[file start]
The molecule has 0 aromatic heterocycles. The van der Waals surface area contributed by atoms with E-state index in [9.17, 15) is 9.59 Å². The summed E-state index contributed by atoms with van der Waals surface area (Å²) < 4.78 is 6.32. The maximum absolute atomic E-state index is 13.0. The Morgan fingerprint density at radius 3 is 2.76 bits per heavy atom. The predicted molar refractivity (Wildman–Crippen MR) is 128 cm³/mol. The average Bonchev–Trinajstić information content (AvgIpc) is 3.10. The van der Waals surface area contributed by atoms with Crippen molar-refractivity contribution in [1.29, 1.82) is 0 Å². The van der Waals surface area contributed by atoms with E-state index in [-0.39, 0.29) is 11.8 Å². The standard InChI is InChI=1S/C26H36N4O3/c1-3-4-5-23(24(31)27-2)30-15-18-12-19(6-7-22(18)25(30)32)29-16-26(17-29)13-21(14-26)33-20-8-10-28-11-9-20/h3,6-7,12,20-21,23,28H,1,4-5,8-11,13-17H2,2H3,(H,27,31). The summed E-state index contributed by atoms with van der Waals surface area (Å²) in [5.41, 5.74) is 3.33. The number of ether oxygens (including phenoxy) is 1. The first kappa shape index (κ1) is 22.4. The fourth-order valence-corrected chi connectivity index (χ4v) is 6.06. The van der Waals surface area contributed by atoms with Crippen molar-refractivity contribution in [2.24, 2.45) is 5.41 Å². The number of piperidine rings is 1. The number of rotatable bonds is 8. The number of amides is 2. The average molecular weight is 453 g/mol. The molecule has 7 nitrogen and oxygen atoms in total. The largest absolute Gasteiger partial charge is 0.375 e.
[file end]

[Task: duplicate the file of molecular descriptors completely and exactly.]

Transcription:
The molecule has 0 aromatic heterocycles. The van der Waals surface area contributed by atoms with E-state index in [9.17, 15) is 9.59 Å². The summed E-state index contributed by atoms with van der Waals surface area (Å²) < 4.78 is 6.32. The maximum absolute atomic E-state index is 13.0. The Morgan fingerprint density at radius 3 is 2.76 bits per heavy atom. The predicted molar refractivity (Wildman–Crippen MR) is 128 cm³/mol. The average Bonchev–Trinajstić information content (AvgIpc) is 3.10. The van der Waals surface area contributed by atoms with Crippen molar-refractivity contribution in [1.29, 1.82) is 0 Å². The van der Waals surface area contributed by atoms with E-state index in [-0.39, 0.29) is 11.8 Å². The standard InChI is InChI=1S/C26H36N4O3/c1-3-4-5-23(24(31)27-2)30-15-18-12-19(6-7-22(18)25(30)32)29-16-26(17-29)13-21(14-26)33-20-8-10-28-11-9-20/h3,6-7,12,20-21,23,28H,1,4-5,8-11,13-17H2,2H3,(H,27,31). The summed E-state index contributed by atoms with van der Waals surface area (Å²) in [5.41, 5.74) is 3.33. The number of ether oxygens (including phenoxy) is 1. The first kappa shape index (κ1) is 22.4. The fourth-order valence-corrected chi connectivity index (χ4v) is 6.06. The van der Waals surface area contributed by atoms with Crippen molar-refractivity contribution in [2.24, 2.45) is 5.41 Å². The number of piperidine rings is 1. The number of rotatable bonds is 8. The number of amides is 2. The average molecular weight is 453 g/mol. The molecule has 7 nitrogen and oxygen atoms in total. The largest absolute Gasteiger partial charge is 0.375 e.